Of course the reality is, when you’re stuck on the side of the road, in the middle of the Georgian mountains, you have no real choice but to soldier onward. Eventually we stirred from our brooding, and Morgan discovered that between the two of us, we could still carry the baggage from his front panniers. So we loaded up his gear and, with little enthusiasm, decided to continue along our way. After all, we were still trying to make an additional 70 km that day. I was not looking forward to it.
We rolled our bikes back onto the highway, and set off slowly. I immediately felt the unwillingness of my legs. But with each passing kilometer, Morgan and I gradually built up speed. Our bodies were drifting into their natural cadence — a sort of autopilot mode where hands can shift gears without thought, and legs automatically adjust their strain to the undulating grades of the hills. My mind, which was racing with foreboding thoughts when we started, began to dull with the repetitive motions of cycling. I felt my nerves calm, and the white reflectors of the road whizzed past with ease. By the time Morgan and I reached the extra 70 kilometers, I felt completely relaxed.
Having finished the ride, we returned from our bicycle-induced reveries to find a camp site for the evening, and cooked a steaming pot of pasta marinara. It wasn’t long before we returned to the discussion about fixing the broken bicycle rack. Except this time, it didn’t seem so bad. I no longer felt overwhelmed or defeated, but confident and self-assured.
The difference was in the bike ride.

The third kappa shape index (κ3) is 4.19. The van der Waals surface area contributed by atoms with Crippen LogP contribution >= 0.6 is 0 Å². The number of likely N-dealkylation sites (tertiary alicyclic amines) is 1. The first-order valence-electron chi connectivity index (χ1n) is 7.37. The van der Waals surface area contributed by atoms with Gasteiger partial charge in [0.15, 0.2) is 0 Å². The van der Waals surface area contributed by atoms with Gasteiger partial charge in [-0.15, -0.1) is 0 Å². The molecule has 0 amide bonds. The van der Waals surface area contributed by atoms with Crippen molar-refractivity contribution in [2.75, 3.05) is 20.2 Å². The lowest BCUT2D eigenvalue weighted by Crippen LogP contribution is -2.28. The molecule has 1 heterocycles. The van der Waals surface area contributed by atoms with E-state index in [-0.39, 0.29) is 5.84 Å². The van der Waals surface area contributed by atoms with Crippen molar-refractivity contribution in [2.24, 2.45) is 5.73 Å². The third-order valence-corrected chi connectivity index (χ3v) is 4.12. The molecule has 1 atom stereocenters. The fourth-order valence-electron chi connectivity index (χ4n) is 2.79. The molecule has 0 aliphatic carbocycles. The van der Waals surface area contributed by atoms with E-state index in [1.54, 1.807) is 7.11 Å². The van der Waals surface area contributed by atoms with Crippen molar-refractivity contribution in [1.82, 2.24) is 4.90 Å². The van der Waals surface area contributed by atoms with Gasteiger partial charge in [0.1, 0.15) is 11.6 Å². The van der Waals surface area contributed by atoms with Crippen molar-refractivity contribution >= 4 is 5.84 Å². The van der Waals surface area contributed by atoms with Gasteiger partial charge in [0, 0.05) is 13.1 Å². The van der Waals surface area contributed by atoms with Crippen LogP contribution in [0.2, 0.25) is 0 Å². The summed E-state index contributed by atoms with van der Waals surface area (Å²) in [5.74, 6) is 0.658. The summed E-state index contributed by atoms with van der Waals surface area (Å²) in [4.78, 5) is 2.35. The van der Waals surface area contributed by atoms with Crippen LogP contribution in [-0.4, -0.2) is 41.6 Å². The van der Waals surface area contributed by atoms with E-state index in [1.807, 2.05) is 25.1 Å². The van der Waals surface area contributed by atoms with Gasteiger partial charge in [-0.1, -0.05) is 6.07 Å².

There is a certain therapy in bicycle touring that I’ve come to rely on. The mindless hours on the road are not a waste. Instead, they offer a momentary yet necessary sanctuary from the innumerable stresses and problems that Morgan and I constantly deal with – the trip logistics, the writing deadlines, the frustrations pursuing stories, etc. Cycling is our chance to reboot, to see things more clearly, and incentivizes us to work harder in the shorter windows of time given to us.
It’s also what gives us some personal space; even though we ride together, bike touring is a predominantly solitary experience. Morgan and I spend 24/7 together, but when we’re cycling we interact very little with each other. It actually gives us some much needed alone time. Otherwise, we would always be caught up in each other’s stress. The bike touring is what gives us some room for perspective.
It’s a good thing, too. There will be so many problems that we’ll face over the next year or so. And it’s nice to know that we have an outlet to decompress from it all — to refresh and come back to the drawing board with renewed energy. We’ll need it.
Over our spaghetti dinner in the campsite, Morgan and I drew out a plan to have a new Tubus rack shipped to Mumbai, where we could pick it up in a Fed-ex store upon our arrival.
The plan worked out fine. We picked up the new rack two days ago.